It seems that every time I show up at the security line at an airport I have forgotten to check something that I am not allowed to carry on-board and so I lose it. Often it’s my pocketknife. This happened to me just the other day. As soon as I felt it in my pocket, I knew I was going to lose another old friend. The smiling security man told me that he could check it (for $15) or “toss it”. Of course he saw nothing wrong with discarding a perfectly useful product into a dump if it happened to be in the wrong place. His superiors belong explicitly to the world of waste and garbage uber alles.
Clearly, discarding prohibited items was the FIRST IDEA to occur to the security crowd. Why not? Isn’t garbage dumping civilized and modern and proper?
As I walked away sans pocketknife, I asked myself what would be a zero waste way to handle this situation. As usual, how could we perform the same function but without allowing discard?
And as always, at least an initial redesign leaped out at me. It couldn’t be more obvious how to take away knives without dumping. I am not addressing the taking away of liquids at this point.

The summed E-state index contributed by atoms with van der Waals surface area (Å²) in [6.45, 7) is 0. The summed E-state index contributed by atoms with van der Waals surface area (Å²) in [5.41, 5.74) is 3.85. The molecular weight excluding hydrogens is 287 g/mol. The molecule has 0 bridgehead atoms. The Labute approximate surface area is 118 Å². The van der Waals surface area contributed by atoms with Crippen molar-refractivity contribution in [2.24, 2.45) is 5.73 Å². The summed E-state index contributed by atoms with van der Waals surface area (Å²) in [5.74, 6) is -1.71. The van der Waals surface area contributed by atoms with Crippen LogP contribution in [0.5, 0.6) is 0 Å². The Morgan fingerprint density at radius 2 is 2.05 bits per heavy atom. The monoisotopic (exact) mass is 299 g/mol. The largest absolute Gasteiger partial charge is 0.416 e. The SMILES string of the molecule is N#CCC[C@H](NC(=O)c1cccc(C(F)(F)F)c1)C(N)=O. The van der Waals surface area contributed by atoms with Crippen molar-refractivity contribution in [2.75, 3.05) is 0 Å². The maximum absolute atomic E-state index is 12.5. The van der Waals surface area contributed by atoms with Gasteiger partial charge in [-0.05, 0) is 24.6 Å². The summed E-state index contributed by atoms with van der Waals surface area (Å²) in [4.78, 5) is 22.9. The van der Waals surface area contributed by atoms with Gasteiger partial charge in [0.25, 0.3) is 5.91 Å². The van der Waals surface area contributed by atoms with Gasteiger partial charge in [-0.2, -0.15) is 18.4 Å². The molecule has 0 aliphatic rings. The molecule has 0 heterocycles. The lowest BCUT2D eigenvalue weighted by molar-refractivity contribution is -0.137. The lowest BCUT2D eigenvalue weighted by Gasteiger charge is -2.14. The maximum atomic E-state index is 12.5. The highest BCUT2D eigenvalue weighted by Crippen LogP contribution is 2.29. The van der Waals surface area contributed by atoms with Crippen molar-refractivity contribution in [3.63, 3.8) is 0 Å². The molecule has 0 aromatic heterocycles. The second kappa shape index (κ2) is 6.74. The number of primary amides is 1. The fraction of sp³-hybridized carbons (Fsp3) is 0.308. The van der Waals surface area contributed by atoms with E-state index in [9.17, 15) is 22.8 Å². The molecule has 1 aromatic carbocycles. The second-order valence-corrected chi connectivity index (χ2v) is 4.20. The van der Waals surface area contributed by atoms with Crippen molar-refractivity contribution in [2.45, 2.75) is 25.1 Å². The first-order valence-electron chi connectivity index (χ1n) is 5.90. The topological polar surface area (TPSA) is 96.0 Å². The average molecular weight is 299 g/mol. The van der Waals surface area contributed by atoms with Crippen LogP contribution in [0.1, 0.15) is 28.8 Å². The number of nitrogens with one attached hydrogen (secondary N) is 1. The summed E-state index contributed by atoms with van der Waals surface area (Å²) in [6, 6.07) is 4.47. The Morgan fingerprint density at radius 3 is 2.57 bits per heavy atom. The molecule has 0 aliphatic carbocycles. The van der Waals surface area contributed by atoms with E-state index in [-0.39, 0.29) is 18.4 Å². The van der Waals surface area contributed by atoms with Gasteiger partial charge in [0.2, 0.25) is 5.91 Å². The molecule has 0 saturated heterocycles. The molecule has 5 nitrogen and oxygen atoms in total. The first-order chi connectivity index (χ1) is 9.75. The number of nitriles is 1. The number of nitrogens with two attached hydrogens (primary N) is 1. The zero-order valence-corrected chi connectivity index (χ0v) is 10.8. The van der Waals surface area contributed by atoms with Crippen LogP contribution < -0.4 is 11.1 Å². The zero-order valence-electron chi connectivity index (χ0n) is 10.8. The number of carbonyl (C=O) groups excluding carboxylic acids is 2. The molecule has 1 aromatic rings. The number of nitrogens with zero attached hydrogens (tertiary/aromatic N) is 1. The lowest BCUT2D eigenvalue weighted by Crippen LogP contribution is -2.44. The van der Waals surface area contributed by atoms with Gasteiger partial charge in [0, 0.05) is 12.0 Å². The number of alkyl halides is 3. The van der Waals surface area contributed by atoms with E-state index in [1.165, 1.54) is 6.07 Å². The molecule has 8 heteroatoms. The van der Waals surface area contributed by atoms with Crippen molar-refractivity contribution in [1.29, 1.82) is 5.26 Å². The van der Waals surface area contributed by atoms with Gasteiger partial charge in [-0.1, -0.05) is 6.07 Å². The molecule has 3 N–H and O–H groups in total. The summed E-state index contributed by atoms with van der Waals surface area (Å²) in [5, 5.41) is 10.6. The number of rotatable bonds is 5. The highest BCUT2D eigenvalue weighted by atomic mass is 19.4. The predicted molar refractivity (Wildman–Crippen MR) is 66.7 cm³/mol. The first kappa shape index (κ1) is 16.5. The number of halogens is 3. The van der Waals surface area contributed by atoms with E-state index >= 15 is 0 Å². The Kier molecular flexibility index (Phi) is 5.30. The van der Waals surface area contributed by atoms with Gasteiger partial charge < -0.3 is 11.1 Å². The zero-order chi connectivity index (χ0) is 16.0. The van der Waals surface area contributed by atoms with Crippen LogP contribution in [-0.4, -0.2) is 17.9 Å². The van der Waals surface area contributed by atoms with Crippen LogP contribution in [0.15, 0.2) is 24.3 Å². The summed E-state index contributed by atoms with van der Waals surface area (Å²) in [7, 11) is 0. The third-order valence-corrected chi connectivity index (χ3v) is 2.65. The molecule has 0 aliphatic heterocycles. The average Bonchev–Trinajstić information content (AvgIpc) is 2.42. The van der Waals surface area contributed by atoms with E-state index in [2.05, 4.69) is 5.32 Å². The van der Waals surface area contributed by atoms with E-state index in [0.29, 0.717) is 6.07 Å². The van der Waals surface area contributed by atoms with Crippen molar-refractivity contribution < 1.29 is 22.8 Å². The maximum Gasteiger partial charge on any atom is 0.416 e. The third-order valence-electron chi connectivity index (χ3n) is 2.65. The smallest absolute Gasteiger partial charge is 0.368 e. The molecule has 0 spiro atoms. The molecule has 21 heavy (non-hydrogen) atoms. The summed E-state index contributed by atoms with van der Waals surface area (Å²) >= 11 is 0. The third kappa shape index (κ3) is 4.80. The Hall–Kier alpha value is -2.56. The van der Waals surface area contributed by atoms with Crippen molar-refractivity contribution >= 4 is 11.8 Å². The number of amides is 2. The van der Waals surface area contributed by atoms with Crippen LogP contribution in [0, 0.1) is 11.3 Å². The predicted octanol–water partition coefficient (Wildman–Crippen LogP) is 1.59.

One way would be to put the knives into a bag and put them on the plane to be redistributed at the destination. But this doesn’t work very well since the security scan covers people going to hundreds of destinations.
So how about putting some responsibility onto the passengers themselves? How about storing the knives, then issuing a voucher to the passenger allowing him to pick up one replacement knife at his destination, that was left behind by some unknown passenger at that end. I wouldn’t get back my own knife of course but I would have a usable knife. And the resentment I feel at having my knife taken for what I consider utterly spurious, political purposes, would be much muted.
I can already hear the objections. “Too much trouble!” “Not worth it!” “Let them buy a new knife!” First ideas are usually defended until they collapse in crisis.
Is this the only, the highest and best way to redesign the process? Of course not. My goal is merely to show that non-discard approaches can usually be found without much trouble if you care to look. Maybe a better way would be to seal the knife in a pouch that gets attached to the boarding pass and is taken by the staff as the passenger boards the plane and returned at the other end. What is your solution?